Projections about the economic impact from Covid-19 are
grim, but one new report has a silver lining.
Oxford Economics says that while the world is likely sinking
into a global recession that will result in a more than 10% drop in
international travel, the recovery should be fast.
“Once the situation has stabilized, we expect a rapid
recovery since travel demand has proven resilient in bouncing back from
downturns in the past,” the research firm said. “Travel levels are expected to
fully recover by 2023.”
Oxford says the U.S. is already in recession. It anticipates
1 million layoffs and a total loss to the U.S. gross national product (GNP) of $350 billion.
“Attention is understandably focused on limiting the damage
from the short-term effects of the coronavirus outbreak. But it’s likely that once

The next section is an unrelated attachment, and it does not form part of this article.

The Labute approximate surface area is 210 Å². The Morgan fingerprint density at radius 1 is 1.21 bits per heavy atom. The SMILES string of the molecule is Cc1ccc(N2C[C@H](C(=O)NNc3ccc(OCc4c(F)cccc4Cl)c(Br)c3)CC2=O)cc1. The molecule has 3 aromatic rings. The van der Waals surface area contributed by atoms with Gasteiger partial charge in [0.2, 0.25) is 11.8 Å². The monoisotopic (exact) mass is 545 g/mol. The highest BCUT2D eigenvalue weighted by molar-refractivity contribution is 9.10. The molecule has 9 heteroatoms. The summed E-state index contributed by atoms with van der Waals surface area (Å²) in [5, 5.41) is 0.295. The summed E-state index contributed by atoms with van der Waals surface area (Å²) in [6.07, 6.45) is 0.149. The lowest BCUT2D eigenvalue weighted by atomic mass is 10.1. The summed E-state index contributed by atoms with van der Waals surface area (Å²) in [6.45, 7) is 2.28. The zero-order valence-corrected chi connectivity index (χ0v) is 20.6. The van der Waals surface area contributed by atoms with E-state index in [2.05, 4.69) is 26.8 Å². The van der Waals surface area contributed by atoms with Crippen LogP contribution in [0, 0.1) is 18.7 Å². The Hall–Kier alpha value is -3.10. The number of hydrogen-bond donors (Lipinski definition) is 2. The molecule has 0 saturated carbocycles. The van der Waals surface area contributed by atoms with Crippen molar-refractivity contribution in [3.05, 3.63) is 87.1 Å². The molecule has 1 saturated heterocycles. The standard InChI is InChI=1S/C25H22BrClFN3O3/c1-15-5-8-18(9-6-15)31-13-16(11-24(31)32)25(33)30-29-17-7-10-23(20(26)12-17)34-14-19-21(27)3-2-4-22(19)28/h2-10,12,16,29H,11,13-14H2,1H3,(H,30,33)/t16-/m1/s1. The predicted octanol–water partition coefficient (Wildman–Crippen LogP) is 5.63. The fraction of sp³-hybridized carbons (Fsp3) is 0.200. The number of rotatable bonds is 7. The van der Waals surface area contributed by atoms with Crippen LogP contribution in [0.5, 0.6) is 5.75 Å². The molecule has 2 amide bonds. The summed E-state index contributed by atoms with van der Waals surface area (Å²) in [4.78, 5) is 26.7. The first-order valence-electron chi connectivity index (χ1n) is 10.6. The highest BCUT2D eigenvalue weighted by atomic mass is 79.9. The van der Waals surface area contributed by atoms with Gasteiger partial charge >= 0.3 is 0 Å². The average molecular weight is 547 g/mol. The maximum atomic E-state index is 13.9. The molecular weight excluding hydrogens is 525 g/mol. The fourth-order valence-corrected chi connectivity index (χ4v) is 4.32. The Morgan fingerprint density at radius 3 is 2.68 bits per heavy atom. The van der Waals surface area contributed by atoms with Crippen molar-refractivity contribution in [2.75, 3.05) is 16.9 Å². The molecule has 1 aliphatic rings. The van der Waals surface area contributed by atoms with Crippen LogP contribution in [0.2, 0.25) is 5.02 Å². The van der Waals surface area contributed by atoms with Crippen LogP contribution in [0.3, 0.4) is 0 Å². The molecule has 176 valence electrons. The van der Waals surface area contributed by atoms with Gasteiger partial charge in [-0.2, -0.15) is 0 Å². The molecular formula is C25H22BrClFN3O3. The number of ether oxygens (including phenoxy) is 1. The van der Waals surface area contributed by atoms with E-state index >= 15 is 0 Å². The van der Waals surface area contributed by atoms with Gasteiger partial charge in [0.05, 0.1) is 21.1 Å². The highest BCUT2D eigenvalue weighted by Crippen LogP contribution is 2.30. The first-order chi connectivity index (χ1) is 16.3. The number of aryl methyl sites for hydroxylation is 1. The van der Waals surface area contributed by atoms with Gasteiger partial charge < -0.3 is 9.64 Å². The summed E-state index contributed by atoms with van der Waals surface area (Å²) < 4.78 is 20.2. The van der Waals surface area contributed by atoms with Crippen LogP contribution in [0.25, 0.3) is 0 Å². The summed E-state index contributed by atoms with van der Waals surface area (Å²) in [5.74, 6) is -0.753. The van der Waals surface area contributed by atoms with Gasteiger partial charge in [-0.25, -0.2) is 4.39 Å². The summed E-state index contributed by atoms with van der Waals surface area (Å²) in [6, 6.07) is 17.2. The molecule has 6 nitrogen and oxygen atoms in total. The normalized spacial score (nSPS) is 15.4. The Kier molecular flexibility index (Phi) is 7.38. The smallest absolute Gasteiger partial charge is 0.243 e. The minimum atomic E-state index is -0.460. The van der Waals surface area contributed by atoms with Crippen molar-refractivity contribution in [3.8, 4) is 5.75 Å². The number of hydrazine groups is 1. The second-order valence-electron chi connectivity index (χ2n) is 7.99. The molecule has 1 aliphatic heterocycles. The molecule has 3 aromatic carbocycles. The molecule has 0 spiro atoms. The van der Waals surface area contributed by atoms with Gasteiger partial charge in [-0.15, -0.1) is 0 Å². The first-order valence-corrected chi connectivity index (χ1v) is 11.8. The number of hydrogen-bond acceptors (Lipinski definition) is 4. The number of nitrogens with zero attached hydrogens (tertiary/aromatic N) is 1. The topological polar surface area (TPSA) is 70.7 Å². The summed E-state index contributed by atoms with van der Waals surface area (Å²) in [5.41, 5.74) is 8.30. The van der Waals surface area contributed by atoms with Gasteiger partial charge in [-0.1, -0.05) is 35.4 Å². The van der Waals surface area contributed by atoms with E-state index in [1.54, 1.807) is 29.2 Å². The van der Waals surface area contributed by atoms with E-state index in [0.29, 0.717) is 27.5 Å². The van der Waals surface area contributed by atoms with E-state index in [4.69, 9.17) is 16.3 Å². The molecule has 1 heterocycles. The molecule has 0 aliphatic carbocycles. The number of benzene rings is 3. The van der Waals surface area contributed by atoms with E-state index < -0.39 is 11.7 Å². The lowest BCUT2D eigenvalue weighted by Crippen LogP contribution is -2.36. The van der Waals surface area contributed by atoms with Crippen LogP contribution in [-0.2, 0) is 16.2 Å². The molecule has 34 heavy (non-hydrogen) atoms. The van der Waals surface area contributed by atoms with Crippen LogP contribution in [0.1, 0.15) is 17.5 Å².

disruption and uncertainty fade, the rebound in global economic activity will
be strong,” Oxford Economics said. “It’s important for firms to position
themselves for such a recovery.”
The group said historical evidence supports its analysis,
noting that over the last 200 years, short recessions have typically been
followed by robust recovery.
“Long-term impacts from natural disasters have generally
only been evident for specific hazards,” Oxford said. “With the notable
exception of AIDS, longer-term pandemic effects also appear to have been
As with other economic impact reports, the group noted that
travel bans and other mandates to prevent the spread of the virus will impact
the travel and tourism industries most heavily. “An unprecedented fall in
global travel is now likely in 2020,” Oxford said.
Asia-Pacific will be the hardest hit region, with a 15.4%
decline in visitor arrivals for 2020, Oxford forecasted. That’s 55 million
fewer arrivals than 2019. European inbound travel is forecast to decline 9.7%
in 2020 — 72 million fewer visitors than last year. And travel to North
America is expected to decline 10.9% in 2020, for an expected loss of 16
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